Reuben Ouanounou

Biochemical, biophysical and structural characterisation of Fanconi anaemia nuclease 1. A structure-specific nuclease involved in interstrand crosslink repair.

About me

I graduated with an upper second class honors degree in Biochemistry (BSc) from the University of Portsmouth. At this time, I joined the McGeehan group for my undergraduate research project. This primarily focused around optimising the expression and purification of a Cytochrome C reductase protein for X-ray crystallography.
Due to my enjoyment of research-based science, I decided to stay in Portsmouth and complete my masters of research (MRes) with Dr. Simon Kolstoes group, ultimately graduating with distinction. During my MRes, I expressed the Dengue and Zika envelope proteins in HEK293 mammalian cell lines. These target proteins were purified using metal ion and gel filtration chromatography. Finally, Surface plasmon resonance (SPR) was used to investigate the affinity binding of the Dengue and Zika envelope proteins to inhibitor compounds kindly isolated by our collaborators in Mexico.

My project

Fanconi anaemia (FA) is a genetic disease linked to insufficiently repaired DNA during replication. FA patients are susceptible to DNA crosslinking (ICL) resulting in an array of health defects including kidney failure and increased cancer susceptibility. ICL’s are identified by the FA pathway, a multi-protein repair complex that recruits downstream nucleases to unhook and remove the crosslink from the DNA duplex. Human Fanconi anaemia nuclease 1 (hFAN1) is a structure-specific exonuclease with an affinity for 5’ flaps and has been shown to function dependably and independently of the FA pathway. The structure of hFAN1 has been solved via X-ray crystallography however the underlying mechanism followed by kinetic studies still not fully understood.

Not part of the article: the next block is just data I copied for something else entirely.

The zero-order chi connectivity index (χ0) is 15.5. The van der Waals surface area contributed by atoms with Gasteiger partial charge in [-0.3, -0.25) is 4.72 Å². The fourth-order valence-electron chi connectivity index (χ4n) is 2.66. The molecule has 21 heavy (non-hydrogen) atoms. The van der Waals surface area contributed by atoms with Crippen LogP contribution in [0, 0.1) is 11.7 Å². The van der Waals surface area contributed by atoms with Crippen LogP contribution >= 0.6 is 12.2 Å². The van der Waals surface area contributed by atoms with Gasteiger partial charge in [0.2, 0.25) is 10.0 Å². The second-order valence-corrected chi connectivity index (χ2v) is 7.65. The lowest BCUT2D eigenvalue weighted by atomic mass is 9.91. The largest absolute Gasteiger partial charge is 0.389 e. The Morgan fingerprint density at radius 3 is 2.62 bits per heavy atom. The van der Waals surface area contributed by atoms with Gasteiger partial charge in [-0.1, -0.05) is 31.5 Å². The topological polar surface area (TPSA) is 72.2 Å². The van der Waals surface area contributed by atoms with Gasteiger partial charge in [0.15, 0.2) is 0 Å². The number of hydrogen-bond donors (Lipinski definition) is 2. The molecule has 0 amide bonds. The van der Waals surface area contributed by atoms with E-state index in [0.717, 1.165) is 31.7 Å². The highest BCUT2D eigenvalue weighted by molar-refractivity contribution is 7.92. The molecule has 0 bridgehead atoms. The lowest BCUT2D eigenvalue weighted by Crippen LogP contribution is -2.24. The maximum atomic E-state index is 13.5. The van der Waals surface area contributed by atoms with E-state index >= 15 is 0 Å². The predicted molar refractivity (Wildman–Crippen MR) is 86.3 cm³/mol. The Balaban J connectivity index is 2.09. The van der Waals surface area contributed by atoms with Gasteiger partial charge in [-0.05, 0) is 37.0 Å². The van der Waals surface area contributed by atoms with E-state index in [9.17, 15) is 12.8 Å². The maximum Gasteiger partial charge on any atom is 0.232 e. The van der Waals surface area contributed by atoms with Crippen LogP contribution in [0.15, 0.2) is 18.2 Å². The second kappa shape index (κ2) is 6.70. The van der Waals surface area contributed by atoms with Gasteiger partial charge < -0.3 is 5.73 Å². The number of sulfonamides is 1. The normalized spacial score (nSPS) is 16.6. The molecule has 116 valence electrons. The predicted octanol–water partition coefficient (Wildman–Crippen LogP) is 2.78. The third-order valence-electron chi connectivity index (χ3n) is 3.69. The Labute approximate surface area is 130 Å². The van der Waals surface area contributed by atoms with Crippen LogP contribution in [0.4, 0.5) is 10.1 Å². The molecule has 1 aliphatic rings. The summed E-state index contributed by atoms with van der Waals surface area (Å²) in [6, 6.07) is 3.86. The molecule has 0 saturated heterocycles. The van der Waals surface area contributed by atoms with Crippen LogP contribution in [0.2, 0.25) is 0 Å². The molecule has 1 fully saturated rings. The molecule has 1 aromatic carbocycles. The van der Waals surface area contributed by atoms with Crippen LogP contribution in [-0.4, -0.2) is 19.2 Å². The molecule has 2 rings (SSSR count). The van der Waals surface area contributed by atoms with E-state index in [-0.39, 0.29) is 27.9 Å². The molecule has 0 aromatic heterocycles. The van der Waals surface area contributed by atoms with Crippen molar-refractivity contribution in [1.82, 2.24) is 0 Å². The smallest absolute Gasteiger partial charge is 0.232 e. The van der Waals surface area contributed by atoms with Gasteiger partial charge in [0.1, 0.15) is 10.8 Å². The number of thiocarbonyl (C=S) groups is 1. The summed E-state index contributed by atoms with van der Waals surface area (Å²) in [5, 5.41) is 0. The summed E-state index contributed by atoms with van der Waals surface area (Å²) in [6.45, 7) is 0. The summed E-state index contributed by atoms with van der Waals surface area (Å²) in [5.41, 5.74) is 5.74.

Throughout my PhD in Professor Jane Grasby’s laboratory, I will express and purify hFAN1 using standardized bacterial expression systems accompanied by metal ion affinity, ion exchange, and gel-filtration chromatography. once purified, I will perform single and multiple turnover kinetics to gain quantitive data about hFAN1’s functionality and binding towards synthetically produced oligonucleotide substrates with varying 5′ flap lengths. Finally, I will perform FRET analysis to gain greater insight into the conformational dynamics of hFAN1 once bound to its target DNA substrates and investigate whether hFAN1 functions primarily in the monomeric or dimeric conformation.